THE death of a civil rights marcher in Charlottesville, Virginia raises the question of whether such a right-wing protest could get similarly out of hand here. My answer to that recalls what became known as the Battle of Lewisham.
This story from 40 years ago takes me back to my student stomping ground and, more importantly, to my years on the South East London Mercury.
The editor, Roger Norman, made a name for himself as a champion of multiculturalism, although I don’t recall if he ever used the word.
Roger – or RN, as he was known – died in 2006, aged 65, his end perhaps hastened by a liking for cigars, wine and stout. An obituary in the Guardian, written by my former colleagues Pete Cordwell and Pat Greenwood, remembered “his wise, principled direction”.
Pete and Pat also wrote: “His door always open, he was a leader who always listened to problems. So laid back as to be almost horizontal – especially if there was a good wine or a milky-topped stout, a slim cigar, or exhilarating company.”
The 1970s and 1980s were crucial decades for the Afro-Caribbean community in Lewisham, at a time when the National Front was making a nasty nuisance of itself.
In 1974, the Front wanted to march through Roger’s New Cross patch and he ran a front-page lead spelling out in words and pictures what they stood for, under the headline: “You’d Better Believe Us!”
He also put the energy he barely seemed to have – it was all below the surface somehow – into fostering harmony and a sense of live and let live. His beliefs lay partly in personal circumstance, as his wife, Emily, was black, and through what you might call humanitarian politics (he wasn’t party political, as I recall). Roger was awarded the MBE for his services to community journalism in 1996.
The year after that march, I started at Goldsmiths College in New Cross, and sometime after graduating, joined the Mercury. Roger used to waft around the office, smoking small cigars, stroking his goatee beard and gently putting people down with an understated “Yeah?” if he disagreed with what they were saying.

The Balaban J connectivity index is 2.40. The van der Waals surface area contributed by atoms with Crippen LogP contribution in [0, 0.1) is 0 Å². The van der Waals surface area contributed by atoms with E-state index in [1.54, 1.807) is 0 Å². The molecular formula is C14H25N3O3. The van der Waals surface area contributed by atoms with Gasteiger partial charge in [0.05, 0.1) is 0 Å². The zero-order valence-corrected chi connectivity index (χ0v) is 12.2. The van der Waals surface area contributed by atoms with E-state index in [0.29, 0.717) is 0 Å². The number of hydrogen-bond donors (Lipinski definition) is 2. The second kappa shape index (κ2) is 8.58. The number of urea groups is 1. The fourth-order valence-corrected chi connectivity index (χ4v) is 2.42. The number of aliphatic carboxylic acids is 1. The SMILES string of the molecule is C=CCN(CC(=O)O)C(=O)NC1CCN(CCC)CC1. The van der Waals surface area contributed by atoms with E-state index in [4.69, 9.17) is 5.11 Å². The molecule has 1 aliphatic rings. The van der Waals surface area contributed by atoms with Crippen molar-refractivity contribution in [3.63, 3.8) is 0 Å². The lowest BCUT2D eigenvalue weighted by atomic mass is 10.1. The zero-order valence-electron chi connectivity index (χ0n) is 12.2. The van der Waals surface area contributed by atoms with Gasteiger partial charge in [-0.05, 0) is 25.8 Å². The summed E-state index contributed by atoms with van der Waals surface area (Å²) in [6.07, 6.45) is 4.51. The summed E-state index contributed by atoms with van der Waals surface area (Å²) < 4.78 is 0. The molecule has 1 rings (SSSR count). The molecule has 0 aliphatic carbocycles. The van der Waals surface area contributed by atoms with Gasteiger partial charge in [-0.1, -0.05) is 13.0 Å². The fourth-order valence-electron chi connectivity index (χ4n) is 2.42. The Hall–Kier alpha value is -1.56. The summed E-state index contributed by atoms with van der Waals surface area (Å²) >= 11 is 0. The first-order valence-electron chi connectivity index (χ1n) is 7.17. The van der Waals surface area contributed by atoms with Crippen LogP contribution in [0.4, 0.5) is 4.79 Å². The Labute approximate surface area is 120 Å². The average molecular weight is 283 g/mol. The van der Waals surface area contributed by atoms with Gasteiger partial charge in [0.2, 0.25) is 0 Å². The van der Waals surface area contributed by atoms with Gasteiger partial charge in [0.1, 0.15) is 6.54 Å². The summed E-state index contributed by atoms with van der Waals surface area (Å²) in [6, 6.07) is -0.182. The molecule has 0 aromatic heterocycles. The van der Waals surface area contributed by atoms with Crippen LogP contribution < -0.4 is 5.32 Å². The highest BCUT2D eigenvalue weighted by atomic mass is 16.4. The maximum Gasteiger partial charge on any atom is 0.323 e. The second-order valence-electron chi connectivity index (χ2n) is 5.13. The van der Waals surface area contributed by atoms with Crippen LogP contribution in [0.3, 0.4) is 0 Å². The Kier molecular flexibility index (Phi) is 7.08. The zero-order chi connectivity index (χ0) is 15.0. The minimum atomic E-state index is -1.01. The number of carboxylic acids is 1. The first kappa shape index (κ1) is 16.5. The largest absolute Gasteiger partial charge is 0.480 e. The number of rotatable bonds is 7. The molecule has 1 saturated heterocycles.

Three years after that noted front page, in the August of 1977, the area was again braced for trouble when the National Front wanted to march along Lewisham High Street.
This turned into an hour-long running battle between protesters and National Front marchers. The march had long been a cause of anxiety and the local council was at odds with the Metropolitan Commission of Police, David McNee, and with the Home Office.
As a newspaper report said afterwards: “It is not known whether the police expected the violence which, for example, the Lewisham councillors were grimly sure would occur.”
The police appeared to be expecting a large demonstration against the march, which in the event drew around 500 people, fewer than many had anticipated. A quarter of the Metropolitan police were on duty that day, with more horses that was said to be normal for a demonstration. They also had riot shields at the ready. These were used later in the day for the first time on the British mainland, having previously been used by troops in Northern Ireland.
What lessons can we draw from those distant days? One is to be forever vigilant against the rise of the nasty right. For if it can happen in the US, fostered in part by the words of candidate Trump, then it could happen here.
The other – and it is almost too late to worry about this – is to remember what a good local newspaper can do for its community. People often disparage newspapers these days, either because they represent the “mainstream media”, that new enemy of the moment to left and right; or because, in the case of local newspapers, they are not all that good any more.
This criticism of local newspapers is all too often true, however hard the remaining journalists work. But a strong paper with a good editor can be a force for good. The Mercury, by the way, no longer exists, having been swallowed by the South London Press years ago. And I don’t think that paper is in great shape, either.
As for Trump, his initial unwillingness fully to condemn the alt-right marchers showed his true colours. A later condemnation, produced after much prodding, didn’t do much to repair the damage already done.